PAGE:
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“Bite-Size Bits of Local, National, and Global History”
Hercules in Contra Costa County, California — The American West (Pacific Coastal)
 

Hercules Powder Works Chinese Laborers Memorial

 
 
Hercules Powder Works Chinese Laborers Memorial image. Click for full size.
By Andrew Ruppenstein, June 1, 2021
1. Hercules Powder Works Chinese Laborers Memorial
Inscription.  Memorial Tree

This Gingko tree is dedicated in recognition of the contributions of Chinese laborers who toiled in anonymity at the Hercules Powder Works Factory from 1881 until 1912.

(Chinese text not transcribed)
 
Erected 2008.
 
Topics. This historical marker memorial is listed in these topic lists: Asian AmericansIndustry & Commerce.
 
Location. 38° 1.036′ N, 122° 17.045′ W. Marker is in Hercules, California, in Contra Costa County. Marker can be reached from the intersection of Willet Street and Sycamore Avenue. Touch for map. Marker is at or near this postal address: 1000 Willet Street, Hercules CA 94547, United States of America. Touch for directions.
 
Other nearby markers. At least 8 other markers are within 4 miles of this marker, measured as the crow flies. The Hay Schooner Carlotta (approx. ¾ mile away); Fernandez Mansion - 1894 (approx. ¾ mile away); Bank of Pinole (approx. 0.9 miles away); The De Anza Expedition in Rodeo (approx. 1.4 miles away); Lefty Gomez Field (approx. 1.4 miles away);

Hercules Powder Works Chinese Laborers Memorial - wide view image. Click for full size.
By Andrew Ruppenstein, June 1, 2021
2. Hercules Powder Works Chinese Laborers Memorial - wide view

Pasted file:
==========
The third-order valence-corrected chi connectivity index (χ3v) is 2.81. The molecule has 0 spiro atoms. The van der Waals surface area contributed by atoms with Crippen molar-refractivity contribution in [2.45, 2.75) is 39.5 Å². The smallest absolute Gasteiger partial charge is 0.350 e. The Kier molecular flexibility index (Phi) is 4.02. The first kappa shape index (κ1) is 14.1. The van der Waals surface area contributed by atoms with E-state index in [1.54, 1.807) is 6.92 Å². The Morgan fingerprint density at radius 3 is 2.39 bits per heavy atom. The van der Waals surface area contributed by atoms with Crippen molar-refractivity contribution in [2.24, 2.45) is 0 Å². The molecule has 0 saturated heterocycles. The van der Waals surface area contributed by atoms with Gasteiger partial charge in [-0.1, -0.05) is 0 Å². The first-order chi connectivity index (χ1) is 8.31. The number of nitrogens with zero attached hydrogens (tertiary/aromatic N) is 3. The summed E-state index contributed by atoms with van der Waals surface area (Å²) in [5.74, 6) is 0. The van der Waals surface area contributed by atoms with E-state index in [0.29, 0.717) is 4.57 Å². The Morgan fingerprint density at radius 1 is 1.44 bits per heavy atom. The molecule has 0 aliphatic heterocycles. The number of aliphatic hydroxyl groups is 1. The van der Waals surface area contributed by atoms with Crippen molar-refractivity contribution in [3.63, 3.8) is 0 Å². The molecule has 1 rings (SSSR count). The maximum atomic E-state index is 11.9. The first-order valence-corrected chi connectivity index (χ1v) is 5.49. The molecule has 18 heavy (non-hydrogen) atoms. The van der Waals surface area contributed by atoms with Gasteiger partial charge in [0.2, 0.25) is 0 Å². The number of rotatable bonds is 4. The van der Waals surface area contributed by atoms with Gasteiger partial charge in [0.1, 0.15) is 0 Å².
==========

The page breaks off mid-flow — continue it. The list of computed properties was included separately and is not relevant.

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Al Zampa Memorial Bridge (approx. 3.7 miles away); Dairy Country (approx. 3.8 miles away); Oliver's Hardware & Service Station (approx. 3.8 miles away).
 
More about this memorial. The marker is mounted to a low boulder towards the "back" of Frog Pad Park.
 
Also see . . .
1. Hercules Powder and Chinese Labor (Ashley Connelly, Hercules Historical Society). "The city of Hercules, 13 miles north of the Bay Bridge, became the site of California Powder Works in 1881. Hercules was named after the company’s major product, Hercules Black Powder. The plant was ideally located near the Southern Pacific Railroad and along the San Pablo Bay. The isolated location of the company town was necessary because of the explosive nature of the company’s product. The work in the factory was extremely dangerous and between the plant’s opening in 1882 and the turn of the century, there were at least seven deadly explosions. The most destructive explosion occurred in 1908. The town, in the late nineteenth and early twentieth centuries, employed both white and Chinese workers. Newspaper coverage of each explosion in the late nineteenth and early twentieth centuries often demonstrated the tension between white and Chinese workers. With increasing anti-Chinese sentiment in California and the United States in the 1860s and 1870s, and the passing of the Chinese Exclusion Act
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in 1882, the company town experienced a demographic shift. At the town’s opening, Chinese workers made up the majority of the plant’s labor force and by 1913 the town no longer employed Chinese workers. Hercules and its explosive dynamite plant employed Chinese workers for the plant’s most dangerous positions, resulting in the death of a disproportionate number of Chinese workers to white workers. The small company town of Hercules felt vibrations from the government’s Chinese Exclusion policies, resulting in differential treatment between white and Chinese workers at the plant as well as differentiating representation in both local and international newspapers, which covered the many explosions at the plant in the late nineteenth and early twentieth centuries." (Submitted on June 2, 2021.) 

2. The Unnamed Dead Chinese labor powered the risky explosives industry (Monument to Extraction). (Submitted on June 2, 2021.)
 
 
Credits. This page was last revised on June 2, 2021. It was originally submitted on June 2, 2021, by Andrew Ruppenstein of Sacramento, California. This page has been viewed 18 times since then. Photos:   1, 2. submitted on June 2, 2021, by Andrew Ruppenstein of Sacramento, California.

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Jun. 12, 2021